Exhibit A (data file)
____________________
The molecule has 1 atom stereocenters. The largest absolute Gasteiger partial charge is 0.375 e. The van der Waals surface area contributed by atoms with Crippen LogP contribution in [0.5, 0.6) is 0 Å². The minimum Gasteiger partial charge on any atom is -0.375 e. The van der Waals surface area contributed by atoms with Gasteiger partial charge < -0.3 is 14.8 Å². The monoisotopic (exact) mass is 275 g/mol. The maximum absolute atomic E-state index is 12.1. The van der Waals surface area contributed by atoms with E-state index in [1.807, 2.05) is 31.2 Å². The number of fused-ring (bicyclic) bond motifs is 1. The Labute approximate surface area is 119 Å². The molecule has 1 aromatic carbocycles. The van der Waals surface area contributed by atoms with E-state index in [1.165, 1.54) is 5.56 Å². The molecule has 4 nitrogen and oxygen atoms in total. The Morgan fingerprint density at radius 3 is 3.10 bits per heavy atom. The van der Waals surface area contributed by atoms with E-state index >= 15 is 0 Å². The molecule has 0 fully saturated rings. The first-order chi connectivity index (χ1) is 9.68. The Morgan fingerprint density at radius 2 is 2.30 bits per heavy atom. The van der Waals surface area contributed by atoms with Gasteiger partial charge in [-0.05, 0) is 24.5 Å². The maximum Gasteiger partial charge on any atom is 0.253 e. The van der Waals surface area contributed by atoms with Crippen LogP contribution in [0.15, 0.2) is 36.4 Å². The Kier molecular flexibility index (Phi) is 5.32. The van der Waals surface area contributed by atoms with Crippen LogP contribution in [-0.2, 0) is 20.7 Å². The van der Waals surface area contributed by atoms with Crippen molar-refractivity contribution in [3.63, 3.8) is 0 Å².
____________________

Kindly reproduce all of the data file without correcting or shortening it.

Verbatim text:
The molecule has 1 atom stereocenters. The largest absolute Gasteiger partial charge is 0.375 e. The van der Waals surface area contributed by atoms with Crippen LogP contribution in [0.5, 0.6) is 0 Å². The minimum Gasteiger partial charge on any atom is -0.375 e. The van der Waals surface area contributed by atoms with Gasteiger partial charge < -0.3 is 14.8 Å². The monoisotopic (exact) mass is 275 g/mol. The maximum absolute atomic E-state index is 12.1. The van der Waals surface area contributed by atoms with E-state index in [1.807, 2.05) is 31.2 Å². The number of fused-ring (bicyclic) bond motifs is 1. The Labute approximate surface area is 119 Å². The molecule has 1 aromatic carbocycles. The van der Waals surface area contributed by atoms with E-state index in [1.165, 1.54) is 5.56 Å². The molecule has 4 nitrogen and oxygen atoms in total. The Morgan fingerprint density at radius 3 is 3.10 bits per heavy atom. The van der Waals surface area contributed by atoms with E-state index >= 15 is 0 Å². The molecule has 0 fully saturated rings. The first-order chi connectivity index (χ1) is 9.68. The Morgan fingerprint density at radius 2 is 2.30 bits per heavy atom. The van der Waals surface area contributed by atoms with Gasteiger partial charge in [-0.05, 0) is 24.5 Å². The maximum Gasteiger partial charge on any atom is 0.253 e. The van der Waals surface area contributed by atoms with Crippen LogP contribution in [0.15, 0.2) is 36.4 Å². The Kier molecular flexibility index (Phi) is 5.32. The van der Waals surface area contributed by atoms with Crippen LogP contribution in [-0.2, 0) is 20.7 Å². The van der Waals surface area contributed by atoms with Crippen molar-refractivity contribution in [3.63, 3.8) is 0 Å².